Quinoa is seriously under-valued by so many, and it’s a real shame because it’s a truly divine grain. Fortunately it’s seen for its value in its land of origin, the South American Andes region, where it has been cultivated for some 6,000 years.
Technically a seed rather than a grain, this star food is one of the most complete proteins out there, containing all the amino acids about which those uneducated doctors-cum-[wannabe] nutritionists chide veggies (I’ve been vegetarian for 17 years and I’m still waiting to be hospitalised for malnutrition, as promised by so many).
In my pictures you’ll notice I used this recipe as a stuffing for baked peppers. While this was good I suggest using this as a side dish instead. The reason lies with the dill, a mild herb with a flavour easily lost with too much heat. If you intend to oven-bake this quinoa recipe then I suggest serving it with some fresh dill after the baking process is complete.
Why Arabic inspired? The Arabic world’s contribution to the food fusion scene is one which has offered uncomplicated yet inspired results. One reason I adore this region’s food is because its cuisine uses simplicity and general know-how to engineer heaven on a plate. Combine this with a little creativity and your imagination can stretch the basics for miles and miles. For instance pine nuts, dill, and Middle Eastern spices combined with a seed of the gods, an Incan grain fit for kings.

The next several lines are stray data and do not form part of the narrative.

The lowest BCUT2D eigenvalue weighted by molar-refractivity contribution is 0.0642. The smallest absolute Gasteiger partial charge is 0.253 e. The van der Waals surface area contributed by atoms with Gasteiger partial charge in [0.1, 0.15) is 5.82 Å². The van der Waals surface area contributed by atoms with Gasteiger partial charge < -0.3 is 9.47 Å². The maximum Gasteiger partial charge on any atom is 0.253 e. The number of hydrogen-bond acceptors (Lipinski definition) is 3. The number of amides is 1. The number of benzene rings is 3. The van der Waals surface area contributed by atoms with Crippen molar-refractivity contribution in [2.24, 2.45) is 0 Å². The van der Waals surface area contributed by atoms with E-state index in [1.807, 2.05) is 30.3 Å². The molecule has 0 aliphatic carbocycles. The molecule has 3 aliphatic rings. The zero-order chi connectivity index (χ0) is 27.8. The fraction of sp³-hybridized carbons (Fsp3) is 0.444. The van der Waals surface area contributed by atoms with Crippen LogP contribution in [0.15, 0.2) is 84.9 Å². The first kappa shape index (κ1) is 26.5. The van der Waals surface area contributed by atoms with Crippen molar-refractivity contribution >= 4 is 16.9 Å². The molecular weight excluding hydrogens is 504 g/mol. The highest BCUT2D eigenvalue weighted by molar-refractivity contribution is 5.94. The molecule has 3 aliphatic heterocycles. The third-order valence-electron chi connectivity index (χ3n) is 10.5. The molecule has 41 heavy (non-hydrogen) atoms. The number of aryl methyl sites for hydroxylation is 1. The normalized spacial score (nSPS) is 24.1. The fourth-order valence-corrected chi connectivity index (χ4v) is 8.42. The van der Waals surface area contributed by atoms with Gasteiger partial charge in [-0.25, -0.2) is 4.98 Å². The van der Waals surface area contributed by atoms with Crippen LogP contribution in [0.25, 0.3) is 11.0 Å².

As with many (most?) of my recipes, the ingredient quantities can take some guesswork in measurements, and most certainly have room for experimentation.
Perfect to serve with some new potatoes doused in olive oil or butter, this quinoa is also filling on its own (though you may want to increase the recipe a bit).
Arabic Inspired Quinoa (Vegan)
- Rinse your quinoa and place in a saucepan along with 200ml of water of stock (as a general rule, you want about 2 parts water to one part quinoa). Cook for about 15 minutes, or until the liquid is absorbed and the grains are soft.
- Meanwhile fry the onion in the olive oil on a medium-high heat until just transparent before adding the pine nuts. Continue to fry for about one minute more and add the diced tomato, cinnamon, nutmeg, and cumin to the pan, plus salt to taste.
- Remove both the quinoa (drain any excess water away) and the onion mixture from the heat and combine along with the lemon juice and dill.
- Serve immediately, garnished with some chopped flat leaf parsley if desired. Alternatively refrigerate and serve cold as a salad or the perfect picnic food.